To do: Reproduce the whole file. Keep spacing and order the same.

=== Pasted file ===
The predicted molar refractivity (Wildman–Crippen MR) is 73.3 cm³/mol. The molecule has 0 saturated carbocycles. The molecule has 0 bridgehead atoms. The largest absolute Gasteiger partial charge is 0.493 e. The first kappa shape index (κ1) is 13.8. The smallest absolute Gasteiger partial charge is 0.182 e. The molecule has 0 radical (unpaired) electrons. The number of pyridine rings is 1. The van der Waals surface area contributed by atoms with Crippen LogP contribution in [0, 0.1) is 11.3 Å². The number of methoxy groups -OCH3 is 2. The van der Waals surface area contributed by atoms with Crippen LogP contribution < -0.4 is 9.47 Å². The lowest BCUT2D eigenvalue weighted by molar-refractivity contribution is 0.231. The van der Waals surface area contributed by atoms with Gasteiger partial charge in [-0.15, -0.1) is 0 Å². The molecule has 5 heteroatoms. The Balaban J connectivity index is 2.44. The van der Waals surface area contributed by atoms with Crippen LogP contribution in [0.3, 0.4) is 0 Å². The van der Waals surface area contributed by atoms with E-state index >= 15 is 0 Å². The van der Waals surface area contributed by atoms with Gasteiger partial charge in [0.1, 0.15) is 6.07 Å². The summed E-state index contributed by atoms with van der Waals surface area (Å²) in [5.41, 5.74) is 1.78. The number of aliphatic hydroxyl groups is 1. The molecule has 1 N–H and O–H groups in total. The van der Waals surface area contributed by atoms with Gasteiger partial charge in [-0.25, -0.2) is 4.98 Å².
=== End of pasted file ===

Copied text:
The predicted molar refractivity (Wildman–Crippen MR) is 73.3 cm³/mol. The molecule has 0 saturated carbocycles. The molecule has 0 bridgehead atoms. The largest absolute Gasteiger partial charge is 0.493 e. The first kappa shape index (κ1) is 13.8. The smallest absolute Gasteiger partial charge is 0.182 e. The molecule has 0 radical (unpaired) electrons. The number of pyridine rings is 1. The van der Waals surface area contributed by atoms with Crippen LogP contribution in [0, 0.1) is 11.3 Å². The number of methoxy groups -OCH3 is 2. The van der Waals surface area contributed by atoms with Crippen LogP contribution < -0.4 is 9.47 Å². The lowest BCUT2D eigenvalue weighted by molar-refractivity contribution is 0.231. The van der Waals surface area contributed by atoms with Gasteiger partial charge in [-0.15, -0.1) is 0 Å². The molecule has 5 heteroatoms. The Balaban J connectivity index is 2.44. The van der Waals surface area contributed by atoms with Crippen LogP contribution in [0.3, 0.4) is 0 Å². The van der Waals surface area contributed by atoms with E-state index >= 15 is 0 Å². The van der Waals surface area contributed by atoms with Gasteiger partial charge in [0.1, 0.15) is 6.07 Å². The summed E-state index contributed by atoms with van der Waals surface area (Å²) in [5.41, 5.74) is 1.78. The number of aliphatic hydroxyl groups is 1. The molecule has 1 N–H and O–H groups in total. The van der Waals surface area contributed by atoms with Gasteiger partial charge in [-0.25, -0.2) is 4.98 Å².